It is also know that the church had its start during those strenuous years immediately preceding and during the Revolution and that the Presbyterians in Loudoun County like those throughout the Eastern Seaboard were ardent supporters of the revolutionary cause. Commenting on the sentiment in the American Colonies, Horace Walpole, the British Prime Minister, remarked "American has run off with a Presbyterian Parson, and that's the end of it." The Presbyterian parson was John Witherspoon, a great Scotsman who was a descendant of John Knox, and president of the College of New Jersey. He was the only minister who was a member of the Continental Congress and the only minister who signed the Declaration of Independence and the Articles of Confederation.
--- Establishment of the Presbyterian Church in Leesburg ---
The years during and following the Revolution saw great poverty among the people in this area. So it is a tribute to their faith and consecration and determination that by 1802 the members of the Presbyterian Society could plan to build a church. It seems to indicate that they were people of substance, probably aided by a certain amount of Scotch thrift. The Society bought at public auction on November 9, 1802, the lot where the church now stands, one half acre for $80. The deed conveyed the property from Patrick Caven to Robert Wade, Edward Dorsey, John McCormick and Alexander Laurence, representing the Presbyterian Church of Leesburg "for the sole use and purpose of a burying ground and place of worship to be conducted agreeably to the manner prescribed by the General Assembly of the Presbyterian Church of these United States, forever." It is an interesting coincidence that the property on which the Catoctin Church stood when the congregation bought it in 1769 was purchased from John Caven, whom we have reason to believe was the father of Patrick Caven. After the lot was bought, two members of the Society were appointed to enter into agreement with W. Wright to build a church "of brick 40 feet by 30 feet, in the clear."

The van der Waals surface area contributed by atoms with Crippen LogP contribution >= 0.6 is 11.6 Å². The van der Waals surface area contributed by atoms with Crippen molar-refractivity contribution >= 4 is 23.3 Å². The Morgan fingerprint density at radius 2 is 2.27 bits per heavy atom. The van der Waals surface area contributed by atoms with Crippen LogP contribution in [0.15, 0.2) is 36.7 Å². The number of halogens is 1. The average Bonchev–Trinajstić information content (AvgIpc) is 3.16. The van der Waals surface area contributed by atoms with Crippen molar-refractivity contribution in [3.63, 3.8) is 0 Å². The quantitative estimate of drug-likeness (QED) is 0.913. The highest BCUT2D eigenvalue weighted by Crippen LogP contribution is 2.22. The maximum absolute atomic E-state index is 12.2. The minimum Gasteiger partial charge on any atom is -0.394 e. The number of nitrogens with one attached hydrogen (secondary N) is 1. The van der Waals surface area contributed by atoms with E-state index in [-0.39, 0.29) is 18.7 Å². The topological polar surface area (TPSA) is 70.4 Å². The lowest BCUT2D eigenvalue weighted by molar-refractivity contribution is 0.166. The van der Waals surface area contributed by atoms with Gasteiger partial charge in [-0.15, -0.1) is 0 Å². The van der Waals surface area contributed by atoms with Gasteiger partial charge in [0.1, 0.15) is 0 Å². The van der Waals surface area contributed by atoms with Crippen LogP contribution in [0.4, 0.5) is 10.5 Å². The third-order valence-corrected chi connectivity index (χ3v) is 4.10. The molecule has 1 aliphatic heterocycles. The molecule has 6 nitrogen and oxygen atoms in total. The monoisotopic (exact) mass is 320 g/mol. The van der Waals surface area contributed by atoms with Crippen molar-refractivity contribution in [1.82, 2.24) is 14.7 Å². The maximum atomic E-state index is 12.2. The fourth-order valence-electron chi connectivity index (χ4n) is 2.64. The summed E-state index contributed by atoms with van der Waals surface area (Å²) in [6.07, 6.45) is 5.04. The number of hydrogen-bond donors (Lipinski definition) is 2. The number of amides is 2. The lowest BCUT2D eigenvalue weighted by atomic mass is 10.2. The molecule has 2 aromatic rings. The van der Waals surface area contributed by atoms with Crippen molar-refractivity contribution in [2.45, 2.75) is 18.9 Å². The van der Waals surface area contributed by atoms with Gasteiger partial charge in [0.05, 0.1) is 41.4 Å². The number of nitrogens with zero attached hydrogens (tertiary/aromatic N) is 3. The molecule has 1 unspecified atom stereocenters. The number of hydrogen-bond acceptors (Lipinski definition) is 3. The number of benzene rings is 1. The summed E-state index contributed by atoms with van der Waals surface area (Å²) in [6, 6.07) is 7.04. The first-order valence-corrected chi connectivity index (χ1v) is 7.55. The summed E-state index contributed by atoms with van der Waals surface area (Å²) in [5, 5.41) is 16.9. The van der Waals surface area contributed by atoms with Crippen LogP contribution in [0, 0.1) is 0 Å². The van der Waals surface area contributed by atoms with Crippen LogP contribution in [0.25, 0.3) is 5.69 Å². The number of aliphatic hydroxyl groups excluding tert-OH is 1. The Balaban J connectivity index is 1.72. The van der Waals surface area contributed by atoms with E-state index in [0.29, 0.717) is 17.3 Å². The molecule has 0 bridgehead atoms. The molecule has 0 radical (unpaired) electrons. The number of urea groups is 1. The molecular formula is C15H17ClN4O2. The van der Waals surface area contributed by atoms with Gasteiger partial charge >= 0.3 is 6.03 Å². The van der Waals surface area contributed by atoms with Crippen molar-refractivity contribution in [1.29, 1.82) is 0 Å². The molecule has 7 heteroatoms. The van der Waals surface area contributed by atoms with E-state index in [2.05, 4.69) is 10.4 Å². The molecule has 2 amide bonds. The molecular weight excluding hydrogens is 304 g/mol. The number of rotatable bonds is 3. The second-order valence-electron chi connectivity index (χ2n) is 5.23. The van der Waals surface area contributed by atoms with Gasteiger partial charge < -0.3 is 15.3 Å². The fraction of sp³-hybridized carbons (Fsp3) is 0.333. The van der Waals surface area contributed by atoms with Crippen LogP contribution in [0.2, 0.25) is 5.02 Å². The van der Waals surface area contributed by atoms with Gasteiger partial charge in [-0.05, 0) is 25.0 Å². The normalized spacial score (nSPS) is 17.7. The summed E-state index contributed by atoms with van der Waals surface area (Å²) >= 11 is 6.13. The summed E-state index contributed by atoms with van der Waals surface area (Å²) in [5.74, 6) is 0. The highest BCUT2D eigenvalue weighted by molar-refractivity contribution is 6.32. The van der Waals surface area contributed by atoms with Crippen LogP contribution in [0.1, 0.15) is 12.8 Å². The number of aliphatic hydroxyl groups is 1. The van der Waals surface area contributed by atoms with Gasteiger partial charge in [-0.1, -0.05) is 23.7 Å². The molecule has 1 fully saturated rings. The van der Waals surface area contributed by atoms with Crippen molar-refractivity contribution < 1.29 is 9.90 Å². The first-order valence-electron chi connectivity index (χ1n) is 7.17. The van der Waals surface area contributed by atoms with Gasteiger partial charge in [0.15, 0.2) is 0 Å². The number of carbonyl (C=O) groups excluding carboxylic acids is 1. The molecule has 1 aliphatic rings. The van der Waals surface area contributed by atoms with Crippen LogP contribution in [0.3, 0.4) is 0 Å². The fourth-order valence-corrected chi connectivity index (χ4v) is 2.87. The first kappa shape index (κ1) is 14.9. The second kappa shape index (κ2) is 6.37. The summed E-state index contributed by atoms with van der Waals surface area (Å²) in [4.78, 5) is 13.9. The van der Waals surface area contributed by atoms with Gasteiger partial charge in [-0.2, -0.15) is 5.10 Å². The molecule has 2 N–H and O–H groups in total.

--- Leesburg at this Time ---